Bob’s been in touch – he’s slowly building up an incline curve on his HO scale.
It’s been awhile, but I am spending more time working on my layout.
Incorporating the wife’s Dept 56 North Pole Series Collection of 46 buildings with my simple HO railroad oval with some turnouts and a round house!
Here are some photo updates:
And the last photo shows how I am going to get will get wired below the board for lighting off the buildings!
Looks like Walt is doing a thorough job of building up his incline curve.
It reminds me of Bruce’s post on inclines.
It’s a thorny issue – get it wrong and your inclines be a constant source of irritation.
Now on to Wayne.
If you missed his post yesterday it’s here.
He sent this in since:
“Dear Mr. Alastair Lee I have read some of your input, and that of other model train nuts. I am one also and have been for over 65 years.
I have always wanted to have a larger layout than a 4’X8’. I waited for a long time to make my dream become a reality.
My wife passed away about a year and half ago. Her canning room was next to our bedroom. I decided to turn that room into my train layout room.
The room size is 8’ x 14’ which is large enough for what I wanted. At 77 years old I thought I better do something while I still can.
I started this about 10 mo. ago. I don’t sleep much at night, which has helped me get as far along as I have. I have photographed almost every night’s progress.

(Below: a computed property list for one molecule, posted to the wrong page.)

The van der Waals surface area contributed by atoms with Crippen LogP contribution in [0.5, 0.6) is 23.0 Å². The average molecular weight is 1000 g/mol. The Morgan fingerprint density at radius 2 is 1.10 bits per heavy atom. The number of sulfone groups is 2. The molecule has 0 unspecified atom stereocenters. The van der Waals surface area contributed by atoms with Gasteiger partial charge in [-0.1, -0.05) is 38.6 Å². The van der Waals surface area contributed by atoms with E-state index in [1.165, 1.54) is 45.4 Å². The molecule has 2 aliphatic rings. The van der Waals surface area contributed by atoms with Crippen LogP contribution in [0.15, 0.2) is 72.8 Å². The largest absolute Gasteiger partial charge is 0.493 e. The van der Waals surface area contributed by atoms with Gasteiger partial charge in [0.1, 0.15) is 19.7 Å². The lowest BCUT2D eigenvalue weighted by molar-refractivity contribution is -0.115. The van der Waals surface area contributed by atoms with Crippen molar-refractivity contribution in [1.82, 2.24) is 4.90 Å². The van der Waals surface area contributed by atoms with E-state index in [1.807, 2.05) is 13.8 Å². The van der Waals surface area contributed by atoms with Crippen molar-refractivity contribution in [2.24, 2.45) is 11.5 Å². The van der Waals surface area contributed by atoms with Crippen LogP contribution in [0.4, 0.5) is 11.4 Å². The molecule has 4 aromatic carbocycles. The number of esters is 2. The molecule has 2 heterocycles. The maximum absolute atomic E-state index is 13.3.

I spent a lot of nights with paper and ruler trying to layout something that would work.
I finely purchased the HO scale computer software called Any Rail. It is great if you read the instructions’ first. I didn’t, it would have been quicker if I had, it works great once you know what to do.
If you could take a look at my layout and tell me what you think.
Most of the main lines have a 30-inch radius. This was so when I get one of my dreams (big boy) it can handle the curves with no problems.
I am calling my layout Canyon Springs RR. It’s a transition from late 1940 to mid-1960. Even though I read model railroad magazine, you tube videos, and articles like yours, this has been a learning curve, and still is.
I was looking for the tracks to cross over each other at the height needed for clearance. To get close to the grade to achieve the 4 cross overs. This left me with a lot less track footage but left me areas large enough for decent size industries, and a fare size yard.
I will try and keep you supplied with photos. If any you want to post, great. The rest can be put in the circular file.
I am going to drop off a couple more from last night. In some of my photos you can see Rix Products HO 628-0103 Early 150′ Highway Overpass Kit.
I like things to have a start and a stop to them. To cut the cost a little and fit in my area I cut the bridge in half length ways. I think I used 4 kits so I would have enough side railing for both sides.
To get the curve down, and also bend around I used a heat gun. If you don’t get in a hurry you can form the plastic about any way you want. It’s a one lane bridge for ho, and two lane for n gauge.
I will tell you some of the other things that have been kit bashed, or made to fit what was needed. Enough for now need to get back on the layout.
If you could let me know about the photos from yesterday I would appreciate it. Thank you.
I have really enjoyed following Wayne’s layout journey.
And his missive above is just another good example of this. It’s great to see what you all get up to.
Please do leave a comment below if you can help Wayne.
That’s all for today – except one thing: what’s happened to all you N scale? And other scalers? We’ve had quite a run of HO scale at the mo.
Oh, and don’t forget the Beginner’s Guide, if today is the day you start your railroad journey.